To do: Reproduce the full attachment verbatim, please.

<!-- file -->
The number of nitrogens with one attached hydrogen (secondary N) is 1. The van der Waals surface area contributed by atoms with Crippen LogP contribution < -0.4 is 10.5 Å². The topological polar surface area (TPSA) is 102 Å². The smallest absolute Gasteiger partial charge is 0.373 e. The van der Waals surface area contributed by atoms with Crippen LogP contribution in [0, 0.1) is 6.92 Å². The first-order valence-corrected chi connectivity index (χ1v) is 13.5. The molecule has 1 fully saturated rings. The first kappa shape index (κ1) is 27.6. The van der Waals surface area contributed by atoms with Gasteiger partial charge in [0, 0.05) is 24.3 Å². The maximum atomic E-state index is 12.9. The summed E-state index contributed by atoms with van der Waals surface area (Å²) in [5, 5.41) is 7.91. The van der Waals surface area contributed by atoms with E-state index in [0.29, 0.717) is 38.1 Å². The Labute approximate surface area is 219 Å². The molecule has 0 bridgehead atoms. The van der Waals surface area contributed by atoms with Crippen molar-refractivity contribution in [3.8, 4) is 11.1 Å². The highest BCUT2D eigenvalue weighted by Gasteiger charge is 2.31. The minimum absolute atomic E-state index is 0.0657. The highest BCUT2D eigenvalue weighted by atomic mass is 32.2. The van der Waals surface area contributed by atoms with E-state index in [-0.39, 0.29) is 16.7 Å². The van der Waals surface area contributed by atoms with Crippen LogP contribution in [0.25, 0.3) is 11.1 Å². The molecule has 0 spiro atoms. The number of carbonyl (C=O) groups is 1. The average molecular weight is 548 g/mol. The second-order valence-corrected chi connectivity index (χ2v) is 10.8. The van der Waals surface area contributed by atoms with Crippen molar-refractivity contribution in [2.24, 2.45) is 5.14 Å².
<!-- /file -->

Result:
The number of nitrogens with one attached hydrogen (secondary N) is 1. The van der Waals surface area contributed by atoms with Crippen LogP contribution < -0.4 is 10.5 Å². The topological polar surface area (TPSA) is 102 Å². The smallest absolute Gasteiger partial charge is 0.373 e. The van der Waals surface area contributed by atoms with Crippen LogP contribution in [0, 0.1) is 6.92 Å². The first-order valence-corrected chi connectivity index (χ1v) is 13.5. The molecule has 1 fully saturated rings. The first kappa shape index (κ1) is 27.6. The van der Waals surface area contributed by atoms with Gasteiger partial charge in [0, 0.05) is 24.3 Å². The maximum atomic E-state index is 12.9. The summed E-state index contributed by atoms with van der Waals surface area (Å²) in [5, 5.41) is 7.91. The van der Waals surface area contributed by atoms with E-state index in [0.29, 0.717) is 38.1 Å². The Labute approximate surface area is 219 Å². The molecule has 0 bridgehead atoms. The van der Waals surface area contributed by atoms with Crippen molar-refractivity contribution in [3.8, 4) is 11.1 Å². The highest BCUT2D eigenvalue weighted by Gasteiger charge is 2.31. The minimum absolute atomic E-state index is 0.0657. The highest BCUT2D eigenvalue weighted by atomic mass is 32.2. The van der Waals surface area contributed by atoms with E-state index in [-0.39, 0.29) is 16.7 Å². The van der Waals surface area contributed by atoms with Crippen LogP contribution in [0.25, 0.3) is 11.1 Å². The molecule has 0 spiro atoms. The number of carbonyl (C=O) groups is 1. The average molecular weight is 548 g/mol. The second-order valence-corrected chi connectivity index (χ2v) is 10.8. The van der Waals surface area contributed by atoms with Crippen molar-refractivity contribution in [2.24, 2.45) is 5.14 Å².